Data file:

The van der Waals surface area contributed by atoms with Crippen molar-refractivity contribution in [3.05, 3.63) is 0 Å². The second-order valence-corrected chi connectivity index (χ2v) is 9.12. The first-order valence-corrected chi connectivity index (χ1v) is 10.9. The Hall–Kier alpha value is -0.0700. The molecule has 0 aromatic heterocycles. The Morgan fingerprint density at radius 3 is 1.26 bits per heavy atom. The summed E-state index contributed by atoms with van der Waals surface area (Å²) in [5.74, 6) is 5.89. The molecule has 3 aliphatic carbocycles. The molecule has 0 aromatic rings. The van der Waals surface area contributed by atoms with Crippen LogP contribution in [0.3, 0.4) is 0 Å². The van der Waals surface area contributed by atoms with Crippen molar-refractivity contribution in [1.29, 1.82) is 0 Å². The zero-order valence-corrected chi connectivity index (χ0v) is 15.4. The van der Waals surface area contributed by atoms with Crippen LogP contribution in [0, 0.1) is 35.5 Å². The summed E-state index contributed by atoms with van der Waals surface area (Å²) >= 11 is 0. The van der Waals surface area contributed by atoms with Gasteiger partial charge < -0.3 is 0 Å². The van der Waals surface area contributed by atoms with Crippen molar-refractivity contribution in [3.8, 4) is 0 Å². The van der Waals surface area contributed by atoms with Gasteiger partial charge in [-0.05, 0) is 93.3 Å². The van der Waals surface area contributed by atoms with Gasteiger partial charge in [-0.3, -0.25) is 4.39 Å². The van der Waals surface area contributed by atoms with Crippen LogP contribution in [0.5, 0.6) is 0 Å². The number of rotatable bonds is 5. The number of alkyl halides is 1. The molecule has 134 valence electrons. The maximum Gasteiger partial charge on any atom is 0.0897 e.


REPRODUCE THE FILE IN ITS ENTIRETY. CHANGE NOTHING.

The van der Waals surface area contributed by atoms with Crippen molar-refractivity contribution in [3.05, 3.63) is 0 Å². The second-order valence-corrected chi connectivity index (χ2v) is 9.12. The first-order valence-corrected chi connectivity index (χ1v) is 10.9. The Hall–Kier alpha value is -0.0700. The molecule has 0 aromatic heterocycles. The Morgan fingerprint density at radius 3 is 1.26 bits per heavy atom. The summed E-state index contributed by atoms with van der Waals surface area (Å²) in [5.74, 6) is 5.89. The molecule has 3 aliphatic carbocycles. The molecule has 0 aromatic rings. The van der Waals surface area contributed by atoms with Crippen LogP contribution in [0.3, 0.4) is 0 Å². The van der Waals surface area contributed by atoms with Crippen molar-refractivity contribution in [1.29, 1.82) is 0 Å². The zero-order valence-corrected chi connectivity index (χ0v) is 15.4. The van der Waals surface area contributed by atoms with Crippen LogP contribution in [0, 0.1) is 35.5 Å². The summed E-state index contributed by atoms with van der Waals surface area (Å²) >= 11 is 0. The van der Waals surface area contributed by atoms with Gasteiger partial charge < -0.3 is 0 Å². The van der Waals surface area contributed by atoms with Crippen molar-refractivity contribution in [3.8, 4) is 0 Å². The van der Waals surface area contributed by atoms with Gasteiger partial charge in [-0.05, 0) is 93.3 Å². The van der Waals surface area contributed by atoms with Gasteiger partial charge in [-0.3, -0.25) is 4.39 Å². The van der Waals surface area contributed by atoms with Crippen LogP contribution in [0.5, 0.6) is 0 Å². The number of rotatable bonds is 5. The number of alkyl halides is 1. The molecule has 134 valence electrons. The maximum Gasteiger partial charge on any atom is 0.0897 e.